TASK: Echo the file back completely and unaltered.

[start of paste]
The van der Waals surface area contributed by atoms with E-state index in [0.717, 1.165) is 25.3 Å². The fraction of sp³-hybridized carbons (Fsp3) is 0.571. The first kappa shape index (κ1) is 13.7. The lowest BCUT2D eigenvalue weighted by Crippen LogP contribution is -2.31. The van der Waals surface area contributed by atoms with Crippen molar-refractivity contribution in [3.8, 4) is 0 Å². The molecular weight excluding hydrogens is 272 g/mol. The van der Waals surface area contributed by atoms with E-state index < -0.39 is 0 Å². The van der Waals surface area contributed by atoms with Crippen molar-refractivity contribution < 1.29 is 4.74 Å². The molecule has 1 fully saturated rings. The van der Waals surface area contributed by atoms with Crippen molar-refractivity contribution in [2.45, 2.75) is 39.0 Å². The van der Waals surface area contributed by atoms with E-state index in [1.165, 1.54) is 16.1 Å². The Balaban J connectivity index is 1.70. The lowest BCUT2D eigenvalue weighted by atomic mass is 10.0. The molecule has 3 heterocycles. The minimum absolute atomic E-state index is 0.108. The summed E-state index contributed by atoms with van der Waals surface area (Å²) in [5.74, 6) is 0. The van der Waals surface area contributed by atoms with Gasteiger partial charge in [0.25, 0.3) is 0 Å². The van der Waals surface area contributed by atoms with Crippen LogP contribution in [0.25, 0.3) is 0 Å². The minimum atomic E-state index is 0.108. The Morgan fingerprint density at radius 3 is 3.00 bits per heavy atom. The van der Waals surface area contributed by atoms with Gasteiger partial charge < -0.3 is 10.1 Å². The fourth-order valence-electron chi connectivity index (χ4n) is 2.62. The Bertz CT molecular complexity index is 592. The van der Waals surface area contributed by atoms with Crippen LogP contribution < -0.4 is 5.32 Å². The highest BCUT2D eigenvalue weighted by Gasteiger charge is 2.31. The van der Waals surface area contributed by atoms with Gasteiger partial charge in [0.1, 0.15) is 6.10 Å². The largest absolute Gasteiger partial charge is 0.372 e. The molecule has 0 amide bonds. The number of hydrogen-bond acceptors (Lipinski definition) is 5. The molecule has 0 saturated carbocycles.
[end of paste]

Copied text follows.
The van der Waals surface area contributed by atoms with E-state index in [0.717, 1.165) is 25.3 Å². The fraction of sp³-hybridized carbons (Fsp3) is 0.571. The first kappa shape index (κ1) is 13.7. The lowest BCUT2D eigenvalue weighted by Crippen LogP contribution is -2.31. The van der Waals surface area contributed by atoms with Crippen molar-refractivity contribution in [3.8, 4) is 0 Å². The molecular weight excluding hydrogens is 272 g/mol. The van der Waals surface area contributed by atoms with E-state index < -0.39 is 0 Å². The van der Waals surface area contributed by atoms with Crippen molar-refractivity contribution < 1.29 is 4.74 Å². The molecule has 1 fully saturated rings. The van der Waals surface area contributed by atoms with Crippen molar-refractivity contribution in [2.45, 2.75) is 39.0 Å². The van der Waals surface area contributed by atoms with E-state index in [1.165, 1.54) is 16.1 Å². The Balaban J connectivity index is 1.70. The lowest BCUT2D eigenvalue weighted by atomic mass is 10.0. The molecule has 3 heterocycles. The minimum absolute atomic E-state index is 0.108. The summed E-state index contributed by atoms with van der Waals surface area (Å²) in [5.74, 6) is 0. The van der Waals surface area contributed by atoms with Gasteiger partial charge in [0.25, 0.3) is 0 Å². The van der Waals surface area contributed by atoms with Crippen LogP contribution in [0.25, 0.3) is 0 Å². The minimum atomic E-state index is 0.108. The Morgan fingerprint density at radius 3 is 3.00 bits per heavy atom. The van der Waals surface area contributed by atoms with Gasteiger partial charge < -0.3 is 10.1 Å². The fourth-order valence-electron chi connectivity index (χ4n) is 2.62. The Bertz CT molecular complexity index is 592. The van der Waals surface area contributed by atoms with Crippen LogP contribution < -0.4 is 5.32 Å². The highest BCUT2D eigenvalue weighted by Gasteiger charge is 2.31. The van der Waals surface area contributed by atoms with Gasteiger partial charge in [0.1, 0.15) is 6.10 Å². The largest absolute Gasteiger partial charge is 0.372 e. The molecule has 0 amide bonds. The number of hydrogen-bond acceptors (Lipinski definition) is 5. The molecule has 0 saturated carbocycles.